HATCH Series No. 2 | Between the Concrete

+ About the Work

Demolition and reconstruction has become a prevalent facet of the everyday as a consequence of China’s rapid development in the recent decades. My work is an examination of the relationship between people and their living space. In this series, I applied techniques used in studio lighting outdoors to capture portraits of the residents in front of their property, whose houses had already been or would be demolished due to a fever of urbanization initiated by local government.

The process of making these images brings forth a series of questions regarding my personal expectations of the outcome in the documentation of the residents.

Contrasting the residents and their surroundings, the backdrop forcibly alienates and abstracts the presence of individuals. It consequently creates a monstrous blank space within the image itself, which not only physically isolates the residents from their houses, but also makes their presence a strange and abrupt interjection in the scene they used to be familiar with.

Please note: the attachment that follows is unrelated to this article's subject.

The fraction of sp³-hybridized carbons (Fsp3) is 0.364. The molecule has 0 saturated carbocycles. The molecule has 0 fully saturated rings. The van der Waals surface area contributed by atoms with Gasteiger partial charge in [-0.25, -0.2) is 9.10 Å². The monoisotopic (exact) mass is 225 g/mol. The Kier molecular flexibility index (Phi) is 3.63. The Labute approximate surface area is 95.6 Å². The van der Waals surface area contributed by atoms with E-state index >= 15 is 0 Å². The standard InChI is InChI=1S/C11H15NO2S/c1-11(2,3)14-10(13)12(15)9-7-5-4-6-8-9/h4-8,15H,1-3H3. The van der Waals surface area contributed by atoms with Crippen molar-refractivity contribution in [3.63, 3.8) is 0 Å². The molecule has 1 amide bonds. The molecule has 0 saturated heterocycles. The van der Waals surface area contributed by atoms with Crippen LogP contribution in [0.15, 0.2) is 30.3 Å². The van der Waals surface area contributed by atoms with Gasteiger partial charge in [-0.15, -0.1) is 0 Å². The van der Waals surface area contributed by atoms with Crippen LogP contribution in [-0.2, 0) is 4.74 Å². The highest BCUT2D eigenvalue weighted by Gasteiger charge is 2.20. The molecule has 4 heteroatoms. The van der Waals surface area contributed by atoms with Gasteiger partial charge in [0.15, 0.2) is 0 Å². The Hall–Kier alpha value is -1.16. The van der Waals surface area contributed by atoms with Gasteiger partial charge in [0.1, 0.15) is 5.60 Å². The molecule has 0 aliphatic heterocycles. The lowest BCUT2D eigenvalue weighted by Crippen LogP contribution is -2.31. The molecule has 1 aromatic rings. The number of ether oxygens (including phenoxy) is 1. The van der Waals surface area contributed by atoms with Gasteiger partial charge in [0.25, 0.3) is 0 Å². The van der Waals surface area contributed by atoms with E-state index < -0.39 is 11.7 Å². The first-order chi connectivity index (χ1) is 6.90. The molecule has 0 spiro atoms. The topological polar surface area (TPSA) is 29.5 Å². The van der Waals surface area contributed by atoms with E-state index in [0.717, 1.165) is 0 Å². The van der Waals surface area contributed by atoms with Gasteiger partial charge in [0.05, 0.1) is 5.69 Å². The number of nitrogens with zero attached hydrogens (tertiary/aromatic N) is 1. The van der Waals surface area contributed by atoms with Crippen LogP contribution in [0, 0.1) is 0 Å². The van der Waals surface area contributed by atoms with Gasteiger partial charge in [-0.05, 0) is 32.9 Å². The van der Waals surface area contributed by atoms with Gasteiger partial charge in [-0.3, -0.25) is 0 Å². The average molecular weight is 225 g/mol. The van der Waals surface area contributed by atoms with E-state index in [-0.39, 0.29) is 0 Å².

The process of persuading the residents to stand in front of the camera also generates a different layer of meaning that I had not anticipated. When approaching each person about my project, the interaction between the residents and myself echoed the administrative process they encountered with the government. Some people easily consented to the project, some only gave their greenlight after multiple visits, some never responded, others pulled back after their initial agreement, and yet a percentage was monetarily motivated to participate.

In that sense, the project goes beyond images captured and presented. The process itself — of creating the images acts like the giant backdrop — intrusive and unintentionally mirrors the disruption initiated by the local government. The expression of the residents, to some degree, represents their feelings towards a foreign intervention — me as a photographer, the government as the agent of demolition, or even more broadly, the inevitable process of urbanization.


Wenjie received his B.F.A in Photography at China Academy of Art and his M.F.A in painting at Zhejiang Normal University in China and SUNY University in Albany. He currently resides in New York.